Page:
The COVID-19 pandemic has significantly decreased worldwide interventional cardiology activity. In Spain, cardiac catheterization procedures have been reduced by 48%, with a reduction of 40% for primary angioplasty (2). Similar data have been reported in the United States (3). Compared with the immediate period before the pandemic peak (February 1 to 23, 2020), we experienced a 38% decrease in PCIs at our center between March 15, 2020 and April 5, 2020 (31 vs. 50). Moreover, we had an increase in the incidence of stent thrombosis (4 vs. 0; 13% of PCIs performed during this period). In 2019, we performed 899 PCIs, with 11 (1.2%) cases of stent thrombosis. Given the perception of a high rate of stent thrombosis among COVID-19 cases in other centers in Spain, a prospective registry is being conducted.
A greater thrombogenic predisposition, both arterial and venous, during COVID-19 has been established. Pathophysiologically, the cytokine storm that occurs 5 to 7 days after the onset of symptoms promotes the coagulation cascade, as well as platelet activation mediated by interleukin-6 and tissue factor. The latter induces an increase in thrombin and fibrin synthesis, as well as platelet production. Thrombocytosis can occur, as can high levels of D-dimer and fibrinogen, with intravascular disseminated coagulation criteria often fulfilled (4,5). Additionally, endothelial damage, which could be caused by the virus binding to the angiotensin-converting enzyme receptor and the stasis promoted by the permanent inflammation, would complete the Virchow triad criteria (6).
We present 1 case of acute stent thrombosis and 3 very late stent thrombosis cases (Table 1). Despite no initial COVID-19 testing in 2 cases, symptoms and subsequent testing (Figures 3A to 3D) supported that the patients were infected at the time of stent thrombosis (Table 2).
Very late stent thrombosis with a first-generation DES occurs in the presence of a sustained inflammatory response. Other factors such as delayed endothelialization, late malapposition, or neoatherosclerosis plaque rupture can sometimes be implicated (7). Two of our patients had chronic kidney disease, which can induce a permanent inflammatory response, and 1 patient had a first-generation DES. The patient with acute stent thrombosis had mild proximal stent underexpansion detected by optical coherence tomography. All patients were receiving appropriate antiplatelet therapy at the time of stent thrombosis; the patient with acute thrombosis was following an ASA-clopidogrel regimen, whereas the 3 patients with very late stent thrombosis were taking ASA therapy. We think that SARS-CoV-2 infection triggered stent thrombosis in these patients.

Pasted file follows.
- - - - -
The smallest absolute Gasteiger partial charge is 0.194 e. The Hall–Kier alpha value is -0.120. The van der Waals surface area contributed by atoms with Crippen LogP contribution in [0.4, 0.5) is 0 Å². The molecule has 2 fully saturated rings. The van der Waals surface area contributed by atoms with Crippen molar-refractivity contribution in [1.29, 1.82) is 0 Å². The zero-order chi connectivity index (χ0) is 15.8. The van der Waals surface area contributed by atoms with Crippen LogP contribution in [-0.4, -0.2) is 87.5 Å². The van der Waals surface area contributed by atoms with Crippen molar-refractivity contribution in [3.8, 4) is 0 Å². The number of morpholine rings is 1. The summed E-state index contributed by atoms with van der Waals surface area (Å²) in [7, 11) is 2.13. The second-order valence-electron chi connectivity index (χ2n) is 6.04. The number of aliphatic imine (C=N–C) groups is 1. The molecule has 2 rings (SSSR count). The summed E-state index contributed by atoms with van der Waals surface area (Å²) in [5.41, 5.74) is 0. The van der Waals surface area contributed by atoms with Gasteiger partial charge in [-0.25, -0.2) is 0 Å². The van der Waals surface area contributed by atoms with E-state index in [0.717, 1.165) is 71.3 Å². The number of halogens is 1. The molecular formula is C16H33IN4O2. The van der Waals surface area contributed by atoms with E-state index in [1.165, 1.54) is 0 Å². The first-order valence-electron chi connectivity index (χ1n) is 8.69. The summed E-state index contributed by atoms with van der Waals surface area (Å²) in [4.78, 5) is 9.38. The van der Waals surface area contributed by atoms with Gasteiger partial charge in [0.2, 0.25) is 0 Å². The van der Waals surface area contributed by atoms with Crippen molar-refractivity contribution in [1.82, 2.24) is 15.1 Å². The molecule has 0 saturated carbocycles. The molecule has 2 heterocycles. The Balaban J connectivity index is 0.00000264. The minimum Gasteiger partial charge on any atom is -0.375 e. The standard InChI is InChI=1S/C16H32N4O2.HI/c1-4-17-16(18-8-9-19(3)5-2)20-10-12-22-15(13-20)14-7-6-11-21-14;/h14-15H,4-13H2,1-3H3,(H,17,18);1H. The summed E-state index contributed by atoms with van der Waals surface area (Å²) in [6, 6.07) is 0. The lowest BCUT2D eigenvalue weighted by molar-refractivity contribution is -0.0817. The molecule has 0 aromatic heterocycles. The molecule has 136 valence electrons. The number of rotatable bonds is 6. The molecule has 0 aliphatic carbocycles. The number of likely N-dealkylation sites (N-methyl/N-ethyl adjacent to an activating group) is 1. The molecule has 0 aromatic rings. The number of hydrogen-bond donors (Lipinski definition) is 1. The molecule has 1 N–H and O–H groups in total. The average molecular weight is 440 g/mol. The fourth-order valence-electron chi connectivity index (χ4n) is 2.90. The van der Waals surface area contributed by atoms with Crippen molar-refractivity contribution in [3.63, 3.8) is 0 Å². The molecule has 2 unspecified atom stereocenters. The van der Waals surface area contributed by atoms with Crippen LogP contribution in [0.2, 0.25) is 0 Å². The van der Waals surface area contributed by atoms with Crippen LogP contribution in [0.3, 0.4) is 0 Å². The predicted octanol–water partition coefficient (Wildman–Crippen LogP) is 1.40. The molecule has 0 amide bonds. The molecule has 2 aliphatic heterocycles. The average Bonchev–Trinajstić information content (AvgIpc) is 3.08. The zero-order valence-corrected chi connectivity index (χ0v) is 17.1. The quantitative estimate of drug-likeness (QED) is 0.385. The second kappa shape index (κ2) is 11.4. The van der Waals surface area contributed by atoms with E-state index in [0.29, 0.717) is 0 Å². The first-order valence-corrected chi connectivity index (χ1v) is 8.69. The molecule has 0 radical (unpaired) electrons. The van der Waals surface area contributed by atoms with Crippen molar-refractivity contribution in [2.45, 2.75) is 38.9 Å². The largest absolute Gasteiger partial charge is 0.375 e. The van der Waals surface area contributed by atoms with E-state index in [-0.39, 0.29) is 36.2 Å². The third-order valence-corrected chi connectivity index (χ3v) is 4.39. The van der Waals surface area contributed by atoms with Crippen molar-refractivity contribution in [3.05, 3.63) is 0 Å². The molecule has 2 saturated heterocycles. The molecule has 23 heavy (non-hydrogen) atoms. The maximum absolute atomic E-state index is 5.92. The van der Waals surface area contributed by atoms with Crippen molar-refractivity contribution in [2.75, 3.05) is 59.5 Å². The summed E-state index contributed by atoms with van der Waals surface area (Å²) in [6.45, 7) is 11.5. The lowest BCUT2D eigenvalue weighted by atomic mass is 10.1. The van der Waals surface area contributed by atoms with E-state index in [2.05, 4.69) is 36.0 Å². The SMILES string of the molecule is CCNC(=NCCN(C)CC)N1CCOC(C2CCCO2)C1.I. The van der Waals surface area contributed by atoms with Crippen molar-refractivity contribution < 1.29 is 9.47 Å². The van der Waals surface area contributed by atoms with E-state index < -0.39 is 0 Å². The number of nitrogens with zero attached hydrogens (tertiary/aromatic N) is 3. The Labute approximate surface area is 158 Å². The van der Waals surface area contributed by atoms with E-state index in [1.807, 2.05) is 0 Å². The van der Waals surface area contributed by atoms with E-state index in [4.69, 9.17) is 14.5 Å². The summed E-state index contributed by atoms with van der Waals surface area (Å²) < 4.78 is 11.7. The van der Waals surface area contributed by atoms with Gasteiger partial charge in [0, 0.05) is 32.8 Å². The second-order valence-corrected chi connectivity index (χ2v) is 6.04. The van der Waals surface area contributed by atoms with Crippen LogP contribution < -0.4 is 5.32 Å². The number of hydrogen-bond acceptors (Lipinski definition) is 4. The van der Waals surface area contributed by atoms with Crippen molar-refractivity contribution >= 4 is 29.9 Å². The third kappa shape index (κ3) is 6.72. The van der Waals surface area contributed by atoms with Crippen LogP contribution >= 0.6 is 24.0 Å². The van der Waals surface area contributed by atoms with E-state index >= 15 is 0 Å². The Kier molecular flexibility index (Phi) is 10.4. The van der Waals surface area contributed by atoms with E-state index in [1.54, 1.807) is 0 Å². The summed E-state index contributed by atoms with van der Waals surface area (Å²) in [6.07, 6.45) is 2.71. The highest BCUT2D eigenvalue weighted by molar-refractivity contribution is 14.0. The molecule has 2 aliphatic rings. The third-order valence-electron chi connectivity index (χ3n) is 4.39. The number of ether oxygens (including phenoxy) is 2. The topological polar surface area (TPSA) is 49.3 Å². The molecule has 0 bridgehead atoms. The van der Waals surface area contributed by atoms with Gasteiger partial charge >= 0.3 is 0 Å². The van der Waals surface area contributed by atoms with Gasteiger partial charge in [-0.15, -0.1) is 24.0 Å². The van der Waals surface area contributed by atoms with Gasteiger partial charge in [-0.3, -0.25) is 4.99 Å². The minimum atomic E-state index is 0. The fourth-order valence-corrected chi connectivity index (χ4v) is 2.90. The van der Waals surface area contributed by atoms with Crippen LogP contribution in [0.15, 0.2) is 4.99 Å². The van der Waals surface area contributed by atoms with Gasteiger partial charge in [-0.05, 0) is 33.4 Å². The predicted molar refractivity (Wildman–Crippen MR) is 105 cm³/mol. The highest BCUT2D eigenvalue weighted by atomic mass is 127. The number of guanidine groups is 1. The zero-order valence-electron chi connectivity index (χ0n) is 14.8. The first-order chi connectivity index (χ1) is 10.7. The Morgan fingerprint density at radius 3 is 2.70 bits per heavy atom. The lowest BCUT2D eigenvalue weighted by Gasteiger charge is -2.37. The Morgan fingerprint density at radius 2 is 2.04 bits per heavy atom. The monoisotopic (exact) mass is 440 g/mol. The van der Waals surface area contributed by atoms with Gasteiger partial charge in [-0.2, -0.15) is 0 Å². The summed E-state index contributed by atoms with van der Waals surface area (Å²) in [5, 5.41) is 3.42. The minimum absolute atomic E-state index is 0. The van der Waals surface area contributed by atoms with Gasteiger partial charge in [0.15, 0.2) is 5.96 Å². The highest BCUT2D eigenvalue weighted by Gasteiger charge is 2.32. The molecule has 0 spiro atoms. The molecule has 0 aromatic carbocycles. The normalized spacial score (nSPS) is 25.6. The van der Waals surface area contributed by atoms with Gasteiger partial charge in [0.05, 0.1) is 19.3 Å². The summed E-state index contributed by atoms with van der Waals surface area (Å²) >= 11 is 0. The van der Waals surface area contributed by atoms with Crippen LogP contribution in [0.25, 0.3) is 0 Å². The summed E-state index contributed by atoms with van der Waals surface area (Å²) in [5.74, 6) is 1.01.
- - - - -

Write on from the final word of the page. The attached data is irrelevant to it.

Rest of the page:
Finally, the latest official statements for COVID-19 patients recommend following current PCI guidelines (8). Expert recommendations have been published on antithrombotic therapy management, with special consideration given to possible interactions with the drugs used for COVID-19 (9). This is especially important with drugs metabolized through CYP3A4, such as clopidogrel or ticagrelor, which could interact with antiviral agents such as lopinavir combined with ritonavir or darunavir combined with cobicistat. Therefore, prasugrel could be the drug of choice in patients without contraindications (prior stroke) but who are >75 years of age or have a weight <60 kg if antiviral agents are considered indispensable. Because of the low evidence on the effectiveness of these antiviral agents against SARS-CoV-2, antiplatelet therapy should be prioritized for COVID-19 patients in the setting of acute coronary syndromes.
The authors have reported that they have no relationships relevant to the contents of this paper to disclose.
The authors attest they are in compliance with human studies committees and animal welfare regulations of the authors’ institutions and Food and Drug Administration guidelines, including patient consent where appropriate. For more information, visit the JACC: Case Reports author instructions page.
- Abbreviations and Acronyms
- acetyl salicylic acid
- coronavirus disease-2019
- drug-eluting stent
- left anterior descending
- percutaneous coronary intervention
- severe acute respiratory syndrome-coronavirus-2
- ST-segment elevation myocardial infarction